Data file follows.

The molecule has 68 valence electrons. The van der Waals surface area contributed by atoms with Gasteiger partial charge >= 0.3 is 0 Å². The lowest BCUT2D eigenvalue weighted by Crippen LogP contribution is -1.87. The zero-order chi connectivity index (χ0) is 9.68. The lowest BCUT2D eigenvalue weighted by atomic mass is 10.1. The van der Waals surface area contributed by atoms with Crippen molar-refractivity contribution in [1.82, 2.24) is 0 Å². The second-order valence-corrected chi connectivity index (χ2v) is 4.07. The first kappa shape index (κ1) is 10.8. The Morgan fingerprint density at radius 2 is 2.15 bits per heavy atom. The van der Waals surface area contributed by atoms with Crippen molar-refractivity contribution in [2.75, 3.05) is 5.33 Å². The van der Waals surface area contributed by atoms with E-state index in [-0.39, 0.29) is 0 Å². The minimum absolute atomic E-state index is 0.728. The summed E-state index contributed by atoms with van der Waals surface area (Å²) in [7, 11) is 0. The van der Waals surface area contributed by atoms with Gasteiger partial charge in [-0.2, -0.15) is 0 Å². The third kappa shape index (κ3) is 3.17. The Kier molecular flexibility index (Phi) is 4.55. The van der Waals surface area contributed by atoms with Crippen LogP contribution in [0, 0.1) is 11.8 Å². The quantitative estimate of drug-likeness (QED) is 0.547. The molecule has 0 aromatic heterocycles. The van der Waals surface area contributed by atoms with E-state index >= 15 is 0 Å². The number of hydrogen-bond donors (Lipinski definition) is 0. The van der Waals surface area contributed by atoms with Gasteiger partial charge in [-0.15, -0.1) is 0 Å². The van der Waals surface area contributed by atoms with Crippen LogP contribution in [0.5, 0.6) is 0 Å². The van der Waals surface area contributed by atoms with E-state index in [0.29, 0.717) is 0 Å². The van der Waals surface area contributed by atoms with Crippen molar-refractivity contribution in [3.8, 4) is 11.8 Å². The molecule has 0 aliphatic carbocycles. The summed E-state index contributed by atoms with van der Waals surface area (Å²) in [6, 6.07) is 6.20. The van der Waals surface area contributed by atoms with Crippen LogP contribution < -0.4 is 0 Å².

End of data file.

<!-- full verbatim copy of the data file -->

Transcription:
The molecule has 68 valence electrons. The van der Waals surface area contributed by atoms with Gasteiger partial charge >= 0.3 is 0 Å². The lowest BCUT2D eigenvalue weighted by Crippen LogP contribution is -1.87. The zero-order chi connectivity index (χ0) is 9.68. The lowest BCUT2D eigenvalue weighted by atomic mass is 10.1. The van der Waals surface area contributed by atoms with Crippen molar-refractivity contribution in [1.82, 2.24) is 0 Å². The second-order valence-corrected chi connectivity index (χ2v) is 4.07. The first kappa shape index (κ1) is 10.8. The Morgan fingerprint density at radius 2 is 2.15 bits per heavy atom. The van der Waals surface area contributed by atoms with Crippen molar-refractivity contribution in [2.75, 3.05) is 5.33 Å². The van der Waals surface area contributed by atoms with E-state index in [-0.39, 0.29) is 0 Å². The minimum absolute atomic E-state index is 0.728. The summed E-state index contributed by atoms with van der Waals surface area (Å²) in [7, 11) is 0. The van der Waals surface area contributed by atoms with Gasteiger partial charge in [-0.2, -0.15) is 0 Å². The third kappa shape index (κ3) is 3.17. The Kier molecular flexibility index (Phi) is 4.55. The van der Waals surface area contributed by atoms with Crippen LogP contribution in [0, 0.1) is 11.8 Å². The quantitative estimate of drug-likeness (QED) is 0.547. The molecule has 0 aromatic heterocycles. The van der Waals surface area contributed by atoms with E-state index >= 15 is 0 Å². The number of hydrogen-bond donors (Lipinski definition) is 0. The van der Waals surface area contributed by atoms with Gasteiger partial charge in [-0.15, -0.1) is 0 Å². The van der Waals surface area contributed by atoms with Crippen LogP contribution in [0.5, 0.6) is 0 Å². The van der Waals surface area contributed by atoms with E-state index in [0.29, 0.717) is 0 Å². The van der Waals surface area contributed by atoms with Crippen molar-refractivity contribution in [3.8, 4) is 11.8 Å². The molecule has 0 aliphatic carbocycles. The summed E-state index contributed by atoms with van der Waals surface area (Å²) in [6, 6.07) is 6.20. The van der Waals surface area contributed by atoms with Crippen LogP contribution < -0.4 is 0 Å².